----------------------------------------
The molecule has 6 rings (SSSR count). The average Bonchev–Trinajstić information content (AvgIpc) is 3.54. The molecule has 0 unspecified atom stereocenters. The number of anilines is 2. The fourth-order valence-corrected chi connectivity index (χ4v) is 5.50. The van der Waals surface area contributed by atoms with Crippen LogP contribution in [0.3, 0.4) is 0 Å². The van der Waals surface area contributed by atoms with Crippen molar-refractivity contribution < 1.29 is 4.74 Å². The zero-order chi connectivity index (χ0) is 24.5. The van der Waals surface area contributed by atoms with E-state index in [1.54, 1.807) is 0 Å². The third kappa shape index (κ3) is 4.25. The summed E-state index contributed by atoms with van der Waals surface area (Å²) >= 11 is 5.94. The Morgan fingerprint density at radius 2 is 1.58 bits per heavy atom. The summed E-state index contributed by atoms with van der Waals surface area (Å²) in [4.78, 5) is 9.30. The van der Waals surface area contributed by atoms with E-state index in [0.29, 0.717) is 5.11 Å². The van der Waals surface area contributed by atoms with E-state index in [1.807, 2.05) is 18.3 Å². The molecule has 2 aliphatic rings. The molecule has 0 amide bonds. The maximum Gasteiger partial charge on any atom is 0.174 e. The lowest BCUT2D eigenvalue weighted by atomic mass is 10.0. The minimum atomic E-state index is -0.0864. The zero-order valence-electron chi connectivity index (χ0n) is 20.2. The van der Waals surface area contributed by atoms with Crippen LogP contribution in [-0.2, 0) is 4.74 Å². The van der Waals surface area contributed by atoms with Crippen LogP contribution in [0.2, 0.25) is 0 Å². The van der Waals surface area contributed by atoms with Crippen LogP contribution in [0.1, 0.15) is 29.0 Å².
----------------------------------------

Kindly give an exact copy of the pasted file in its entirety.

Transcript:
The molecule has 6 rings (SSSR count). The average Bonchev–Trinajstić information content (AvgIpc) is 3.54. The molecule has 0 unspecified atom stereocenters. The number of anilines is 2. The fourth-order valence-corrected chi connectivity index (χ4v) is 5.50. The van der Waals surface area contributed by atoms with Crippen LogP contribution in [0.3, 0.4) is 0 Å². The van der Waals surface area contributed by atoms with Crippen molar-refractivity contribution < 1.29 is 4.74 Å². The zero-order chi connectivity index (χ0) is 24.5. The van der Waals surface area contributed by atoms with E-state index in [1.54, 1.807) is 0 Å². The third kappa shape index (κ3) is 4.25. The summed E-state index contributed by atoms with van der Waals surface area (Å²) >= 11 is 5.94. The Morgan fingerprint density at radius 2 is 1.58 bits per heavy atom. The summed E-state index contributed by atoms with van der Waals surface area (Å²) in [4.78, 5) is 9.30. The van der Waals surface area contributed by atoms with E-state index in [0.29, 0.717) is 5.11 Å². The van der Waals surface area contributed by atoms with E-state index in [1.807, 2.05) is 18.3 Å². The molecule has 2 aliphatic rings. The molecule has 0 amide bonds. The maximum Gasteiger partial charge on any atom is 0.174 e. The lowest BCUT2D eigenvalue weighted by atomic mass is 10.0. The minimum atomic E-state index is -0.0864. The zero-order valence-electron chi connectivity index (χ0n) is 20.2. The van der Waals surface area contributed by atoms with Crippen LogP contribution in [-0.2, 0) is 4.74 Å². The van der Waals surface area contributed by atoms with Crippen LogP contribution in [0.2, 0.25) is 0 Å². The van der Waals surface area contributed by atoms with Crippen LogP contribution in [0.1, 0.15) is 29.0 Å².